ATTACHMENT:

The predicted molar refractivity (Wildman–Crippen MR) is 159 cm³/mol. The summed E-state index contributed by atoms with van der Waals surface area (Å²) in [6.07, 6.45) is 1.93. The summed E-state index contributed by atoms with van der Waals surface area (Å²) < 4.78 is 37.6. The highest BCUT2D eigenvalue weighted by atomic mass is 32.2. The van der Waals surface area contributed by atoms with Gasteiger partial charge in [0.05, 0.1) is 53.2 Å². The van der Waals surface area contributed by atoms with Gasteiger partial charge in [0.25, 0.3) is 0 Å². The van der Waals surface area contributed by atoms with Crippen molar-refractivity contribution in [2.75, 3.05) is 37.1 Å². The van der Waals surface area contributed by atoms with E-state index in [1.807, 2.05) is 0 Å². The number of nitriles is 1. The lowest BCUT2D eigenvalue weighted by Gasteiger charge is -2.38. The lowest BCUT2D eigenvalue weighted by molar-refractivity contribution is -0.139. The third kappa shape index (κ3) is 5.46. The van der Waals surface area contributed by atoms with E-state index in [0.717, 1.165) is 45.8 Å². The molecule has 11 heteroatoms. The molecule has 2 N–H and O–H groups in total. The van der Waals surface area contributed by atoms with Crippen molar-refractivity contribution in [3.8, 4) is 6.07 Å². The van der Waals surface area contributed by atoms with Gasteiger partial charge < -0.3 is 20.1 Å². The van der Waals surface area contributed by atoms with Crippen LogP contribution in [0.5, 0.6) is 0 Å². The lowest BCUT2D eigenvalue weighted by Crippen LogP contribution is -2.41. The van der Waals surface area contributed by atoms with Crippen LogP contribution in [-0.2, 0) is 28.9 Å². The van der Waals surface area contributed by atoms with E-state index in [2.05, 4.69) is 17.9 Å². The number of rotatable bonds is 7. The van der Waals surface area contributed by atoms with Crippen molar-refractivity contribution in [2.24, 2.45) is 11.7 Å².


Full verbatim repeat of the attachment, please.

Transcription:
The predicted molar refractivity (Wildman–Crippen MR) is 159 cm³/mol. The summed E-state index contributed by atoms with van der Waals surface area (Å²) in [6.07, 6.45) is 1.93. The summed E-state index contributed by atoms with van der Waals surface area (Å²) < 4.78 is 37.6. The highest BCUT2D eigenvalue weighted by atomic mass is 32.2. The van der Waals surface area contributed by atoms with Gasteiger partial charge in [0.05, 0.1) is 53.2 Å². The van der Waals surface area contributed by atoms with Gasteiger partial charge in [0.25, 0.3) is 0 Å². The van der Waals surface area contributed by atoms with Crippen molar-refractivity contribution in [2.75, 3.05) is 37.1 Å². The van der Waals surface area contributed by atoms with E-state index in [1.807, 2.05) is 0 Å². The number of nitriles is 1. The lowest BCUT2D eigenvalue weighted by Gasteiger charge is -2.38. The lowest BCUT2D eigenvalue weighted by molar-refractivity contribution is -0.139. The third kappa shape index (κ3) is 5.46. The van der Waals surface area contributed by atoms with E-state index in [0.717, 1.165) is 45.8 Å². The molecule has 11 heteroatoms. The molecule has 2 N–H and O–H groups in total. The van der Waals surface area contributed by atoms with Crippen molar-refractivity contribution in [3.8, 4) is 6.07 Å². The van der Waals surface area contributed by atoms with Gasteiger partial charge < -0.3 is 20.1 Å². The van der Waals surface area contributed by atoms with Crippen LogP contribution in [0.5, 0.6) is 0 Å². The lowest BCUT2D eigenvalue weighted by Crippen LogP contribution is -2.41. The van der Waals surface area contributed by atoms with Crippen LogP contribution in [-0.2, 0) is 28.9 Å². The van der Waals surface area contributed by atoms with E-state index in [2.05, 4.69) is 17.9 Å². The number of rotatable bonds is 7. The van der Waals surface area contributed by atoms with Crippen molar-refractivity contribution in [2.24, 2.45) is 11.7 Å².